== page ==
Fruit pie. I had some wiggle room. I opted not to make another bluberry pie. It was a delicious pie, but I wanted to get a new blog post out of it (I made a pumpkin pie for pre-Thanksgiving that I didn't post, since it was featured on the same original blog post as the blueberry pies). Cherry pies I find mediocre at best, quite possibly because I've never had a fresh one. So I chose an apple pie, which is really the best option given the fact that apples are so in season right now, and blueberries and cherries are not. The recipe called for a double crust, but not being a fan of crust itself, I decided to make it a one-crust pie. The result was a
"Rustic" Apple Pie
1 1/3 cups all-purpose flour, plus extra for dusting
1/2 cup (1 stick) cold unsalted butter, lard, or vegetable shortening, cut into small pieces (or a combination of butter and shortening equal to 1/2 cup)
1/2 teaspoon salt
1/4 cup iced water, plus more as needed
If you'd like to make a double-crust pie, follow the link here and use the double-crust recipe.
6 to 7 medium apples, peeled, cored, and thinly sliced (about 7 cups total)
2 tablespoons lemon juice
3/4 cup packed light brown sugar
1/4 cup all-purpose flour
3/4 teaspoon ground cinnamon
1/4 teaspoon freshly grated nutmeg
1/4 teaspoon ground ginger
3 tablespoons unsalted butter, diced
Egg wash (1 large egg whisked with 2 tablespoons milk or water), for brushing
Make pie crust:
Stir together the flour, butter, and salt to blend.
Using a pastry blender or 2 forks, cut the butter into the flour.
For pies with liquid fillings (like custard or cooked-fruit fillings that are thickened with cornstarch or tapioca), the bits of fat should be evenly small, and the mixture should resemble a coarse meal. This will result in a mealy piecrust, which is less likely to become soggy as the pie bakes. For pies to be filled with fruit or another non-liquid filling, leave some larger bits of fat, about the size of small walnut pieces, for a crisp and flaky texture in the baked crust.
Make a well in the middle of the flour mixture and add the water all at once.
Gently toss the mixture together until just blended and the flour is moistened (the mixture will look shaggy and loose).
Turn the dough out onto a lightly floured work surface and gently knead it together, combining parts of the mixture that are wetter with those that are drier.
If preparing a double-crust recipe, divide the dough in half.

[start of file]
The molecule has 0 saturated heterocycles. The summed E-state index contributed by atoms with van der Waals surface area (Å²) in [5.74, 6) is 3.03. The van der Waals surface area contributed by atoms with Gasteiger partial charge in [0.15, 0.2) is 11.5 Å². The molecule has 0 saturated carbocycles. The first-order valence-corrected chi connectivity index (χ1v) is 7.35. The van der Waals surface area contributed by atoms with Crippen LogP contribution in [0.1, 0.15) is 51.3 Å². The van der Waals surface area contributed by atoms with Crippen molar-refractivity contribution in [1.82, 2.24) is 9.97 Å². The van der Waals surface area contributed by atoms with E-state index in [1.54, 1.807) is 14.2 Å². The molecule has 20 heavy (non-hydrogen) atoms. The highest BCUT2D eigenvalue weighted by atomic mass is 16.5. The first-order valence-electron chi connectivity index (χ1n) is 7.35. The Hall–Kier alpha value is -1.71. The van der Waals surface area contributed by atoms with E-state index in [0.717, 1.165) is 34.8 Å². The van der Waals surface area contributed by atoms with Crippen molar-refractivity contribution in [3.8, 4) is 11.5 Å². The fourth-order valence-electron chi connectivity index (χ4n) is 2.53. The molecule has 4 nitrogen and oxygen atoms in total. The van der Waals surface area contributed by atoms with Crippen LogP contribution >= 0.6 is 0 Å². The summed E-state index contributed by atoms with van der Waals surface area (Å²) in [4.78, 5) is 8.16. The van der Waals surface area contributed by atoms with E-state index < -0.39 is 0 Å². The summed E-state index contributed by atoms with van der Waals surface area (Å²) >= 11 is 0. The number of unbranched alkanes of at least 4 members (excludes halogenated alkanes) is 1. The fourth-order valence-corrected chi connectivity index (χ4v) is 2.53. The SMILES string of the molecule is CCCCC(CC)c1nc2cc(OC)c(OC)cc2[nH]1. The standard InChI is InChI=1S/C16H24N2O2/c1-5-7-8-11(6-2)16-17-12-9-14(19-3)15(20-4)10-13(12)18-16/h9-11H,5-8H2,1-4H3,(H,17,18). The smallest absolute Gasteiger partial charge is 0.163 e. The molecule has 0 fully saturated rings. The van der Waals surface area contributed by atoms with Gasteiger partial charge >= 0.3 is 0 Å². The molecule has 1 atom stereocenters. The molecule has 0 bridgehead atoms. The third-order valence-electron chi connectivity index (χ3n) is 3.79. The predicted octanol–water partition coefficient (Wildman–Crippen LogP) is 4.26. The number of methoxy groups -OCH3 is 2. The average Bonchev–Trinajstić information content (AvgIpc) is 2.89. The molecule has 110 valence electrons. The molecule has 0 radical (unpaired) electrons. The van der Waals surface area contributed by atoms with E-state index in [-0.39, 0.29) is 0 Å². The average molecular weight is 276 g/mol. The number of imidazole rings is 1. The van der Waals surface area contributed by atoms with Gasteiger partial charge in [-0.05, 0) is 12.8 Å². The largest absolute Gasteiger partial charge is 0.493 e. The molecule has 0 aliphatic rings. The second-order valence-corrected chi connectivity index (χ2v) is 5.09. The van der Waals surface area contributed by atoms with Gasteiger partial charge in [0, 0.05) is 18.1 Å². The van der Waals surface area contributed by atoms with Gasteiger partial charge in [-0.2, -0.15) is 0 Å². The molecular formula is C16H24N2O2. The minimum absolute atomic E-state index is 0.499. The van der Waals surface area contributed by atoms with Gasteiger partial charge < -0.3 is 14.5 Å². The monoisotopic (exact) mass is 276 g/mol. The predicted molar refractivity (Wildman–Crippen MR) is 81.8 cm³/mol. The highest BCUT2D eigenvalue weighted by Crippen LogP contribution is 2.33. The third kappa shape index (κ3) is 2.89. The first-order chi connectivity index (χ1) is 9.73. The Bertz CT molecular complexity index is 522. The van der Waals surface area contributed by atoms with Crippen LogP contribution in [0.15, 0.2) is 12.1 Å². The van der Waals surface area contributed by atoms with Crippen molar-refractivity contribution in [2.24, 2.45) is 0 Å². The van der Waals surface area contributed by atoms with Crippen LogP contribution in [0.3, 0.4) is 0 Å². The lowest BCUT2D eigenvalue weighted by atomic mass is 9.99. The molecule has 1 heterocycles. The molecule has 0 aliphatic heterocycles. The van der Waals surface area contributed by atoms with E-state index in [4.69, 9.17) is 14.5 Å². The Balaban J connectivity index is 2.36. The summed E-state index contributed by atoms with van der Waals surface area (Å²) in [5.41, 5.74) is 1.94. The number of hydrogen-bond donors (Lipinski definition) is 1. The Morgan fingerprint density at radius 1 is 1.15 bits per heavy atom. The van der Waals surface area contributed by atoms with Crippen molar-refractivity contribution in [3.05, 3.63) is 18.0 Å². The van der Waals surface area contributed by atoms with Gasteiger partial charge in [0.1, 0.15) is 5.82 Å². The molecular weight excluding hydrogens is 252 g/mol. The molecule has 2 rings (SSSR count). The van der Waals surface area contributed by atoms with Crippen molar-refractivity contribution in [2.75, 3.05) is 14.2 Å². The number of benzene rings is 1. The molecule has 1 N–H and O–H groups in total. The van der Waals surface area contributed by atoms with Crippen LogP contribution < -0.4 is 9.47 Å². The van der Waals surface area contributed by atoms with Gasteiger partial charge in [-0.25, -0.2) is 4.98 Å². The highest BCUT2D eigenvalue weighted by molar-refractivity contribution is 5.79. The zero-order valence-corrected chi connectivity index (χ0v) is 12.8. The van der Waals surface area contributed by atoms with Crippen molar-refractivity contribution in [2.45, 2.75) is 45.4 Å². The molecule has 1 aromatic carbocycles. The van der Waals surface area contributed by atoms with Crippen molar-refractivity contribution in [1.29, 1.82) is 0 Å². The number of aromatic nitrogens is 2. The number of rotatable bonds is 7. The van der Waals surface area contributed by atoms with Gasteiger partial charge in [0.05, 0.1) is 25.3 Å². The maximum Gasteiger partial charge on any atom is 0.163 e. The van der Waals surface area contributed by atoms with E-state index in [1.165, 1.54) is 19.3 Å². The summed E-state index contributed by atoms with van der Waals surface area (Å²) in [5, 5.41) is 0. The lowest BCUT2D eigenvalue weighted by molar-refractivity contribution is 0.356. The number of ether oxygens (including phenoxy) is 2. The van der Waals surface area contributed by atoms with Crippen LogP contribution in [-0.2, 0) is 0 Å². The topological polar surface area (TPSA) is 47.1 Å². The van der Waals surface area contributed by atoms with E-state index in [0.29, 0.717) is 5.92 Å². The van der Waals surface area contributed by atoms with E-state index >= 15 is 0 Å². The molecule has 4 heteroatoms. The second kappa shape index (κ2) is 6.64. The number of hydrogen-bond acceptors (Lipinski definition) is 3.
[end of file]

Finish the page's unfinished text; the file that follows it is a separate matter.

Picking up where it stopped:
Shape the dough into a 1-inch-thick disc, wrap in plastic wrap, and chill until firm, about 20 minutes.
NOTE: At this point, the dough is ready to be used. It can be stored, tightly wrapped, in the refrigerator for up to 3 days or in the freezer for up to 2 months.
Working with one disk at a time, unwrap the dough, place it on a lightly floured work surface, and scatter a little flour over it.
Alternatively, place the dough between sheets of parchment or waxed paper.
Roll out the dough for the bottom crust of a pie into an even round, about 13 inches in diameter (for a 9-inch pie pan). It should be about 1/8 inch thick.
Fold the dough in half or roll it loosely around the rolling pin, and gently lift and position it over the pan.
Unfold or unroll the dough and ease it into the pan without stretching, making sure that the pan sides and the rim are evenly covered.
Press the dough gently against the sides and bottom.
Trim the overhang to 1 inch.
For a single-crust pie, tuck the dough overhang under itself and flute the edges. Fill and bake the pie according to the recipe directions.
For a double-crust pie, roll out the second piece of dough into an 11-inch round (for a 9-inch pie pan), and then cut vents in it. Fill and finish the pie according to the recipe directions.
Make filling and assemble:
Preheat the oven to 350°F. Roll out the pie dough and use one round to line a 9-inch pie pan.
Keep the dough-lined pan and the other round chilled while you prepare the filling. (Skip this step if you are making a "rustic" one-crust pie.)
In a large bowl, combine the apples, lemon juice, brown sugar, flour, cinnamon, nutmeg, and ginger; toss to combine.
Mound the apples in the dough-lined pan, making the center higher than the sides. I had some extras, which made for a tasty snack
Dot the top evenly with the pieces of butter. I ended up needing less than the recipe called for.
Brush the rim of the pie shell with egg wash.
Cover the pie with foil (if making a one-crust pie)
If making a 2-crust pie: Cut vents in the other dough round and place the round over the filling. Press the top and bottom edges together to seal, trim the excess dough so that the edges of the dough are almost even with the edges of the pan, and then crimp or flute the edges. Brush the top lightly with egg wash.
Place the pie on a baking sheet and bake until the apples feel tender, mine took about 40 minutes. After that, I removed the foil and let it bake a little longer.
Remove the pie from the oven and cool on a wire rack.
Let the pie rest for 20 minutes before slicing.
Serve warm or at room temperature.If you are making a two-crust pie: Place the pie on a baking sheet until the top crust is golden brown and the apples feel tender when pierced through the steam vents with a knife, about 1 hour. Remove the pie from the oven and cool on a wire rack. Let the pie rest for 20 minutes before slicing. Serve warm or at room temperature.